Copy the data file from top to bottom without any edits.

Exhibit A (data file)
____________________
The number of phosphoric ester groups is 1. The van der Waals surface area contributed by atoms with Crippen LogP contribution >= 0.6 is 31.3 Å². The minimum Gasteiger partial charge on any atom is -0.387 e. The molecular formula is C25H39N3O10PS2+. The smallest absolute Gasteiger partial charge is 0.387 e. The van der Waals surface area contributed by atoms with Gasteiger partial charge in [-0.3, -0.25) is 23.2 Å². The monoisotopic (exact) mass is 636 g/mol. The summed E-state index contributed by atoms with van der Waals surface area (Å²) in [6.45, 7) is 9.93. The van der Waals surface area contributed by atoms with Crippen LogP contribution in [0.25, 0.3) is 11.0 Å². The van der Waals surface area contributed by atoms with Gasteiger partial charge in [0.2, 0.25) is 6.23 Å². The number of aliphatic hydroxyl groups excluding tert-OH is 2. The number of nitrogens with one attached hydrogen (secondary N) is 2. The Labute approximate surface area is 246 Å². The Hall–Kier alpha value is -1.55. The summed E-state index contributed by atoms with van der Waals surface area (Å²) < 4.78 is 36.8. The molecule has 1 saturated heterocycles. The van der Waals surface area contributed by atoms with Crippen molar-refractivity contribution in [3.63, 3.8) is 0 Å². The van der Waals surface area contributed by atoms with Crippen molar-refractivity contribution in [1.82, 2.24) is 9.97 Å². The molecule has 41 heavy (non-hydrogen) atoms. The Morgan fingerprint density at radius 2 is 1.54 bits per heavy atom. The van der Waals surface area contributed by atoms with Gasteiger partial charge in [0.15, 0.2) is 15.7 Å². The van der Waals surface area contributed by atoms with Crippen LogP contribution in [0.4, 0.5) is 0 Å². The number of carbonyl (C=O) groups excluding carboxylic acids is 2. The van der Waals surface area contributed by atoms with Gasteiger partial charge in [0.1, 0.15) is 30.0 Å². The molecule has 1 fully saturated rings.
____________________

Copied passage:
The number of phosphoric ester groups is 1. The van der Waals surface area contributed by atoms with Crippen LogP contribution >= 0.6 is 31.3 Å². The minimum Gasteiger partial charge on any atom is -0.387 e. The molecular formula is C25H39N3O10PS2+. The smallest absolute Gasteiger partial charge is 0.387 e. The van der Waals surface area contributed by atoms with Gasteiger partial charge in [-0.3, -0.25) is 23.2 Å². The monoisotopic (exact) mass is 636 g/mol. The summed E-state index contributed by atoms with van der Waals surface area (Å²) in [6.45, 7) is 9.93. The van der Waals surface area contributed by atoms with Crippen LogP contribution in [0.25, 0.3) is 11.0 Å². The van der Waals surface area contributed by atoms with Gasteiger partial charge in [0.2, 0.25) is 6.23 Å². The number of aliphatic hydroxyl groups excluding tert-OH is 2. The number of nitrogens with one attached hydrogen (secondary N) is 2. The Labute approximate surface area is 246 Å². The Hall–Kier alpha value is -1.55. The summed E-state index contributed by atoms with van der Waals surface area (Å²) < 4.78 is 36.8. The molecule has 1 saturated heterocycles. The van der Waals surface area contributed by atoms with Crippen molar-refractivity contribution in [3.63, 3.8) is 0 Å². The van der Waals surface area contributed by atoms with Crippen molar-refractivity contribution in [1.82, 2.24) is 9.97 Å². The molecule has 41 heavy (non-hydrogen) atoms. The Morgan fingerprint density at radius 2 is 1.54 bits per heavy atom. The van der Waals surface area contributed by atoms with Gasteiger partial charge in [0.15, 0.2) is 15.7 Å². The van der Waals surface area contributed by atoms with Crippen LogP contribution in [0.4, 0.5) is 0 Å². The number of carbonyl (C=O) groups excluding carboxylic acids is 2. The van der Waals surface area contributed by atoms with Gasteiger partial charge in [0.1, 0.15) is 30.0 Å². The molecule has 1 fully saturated rings.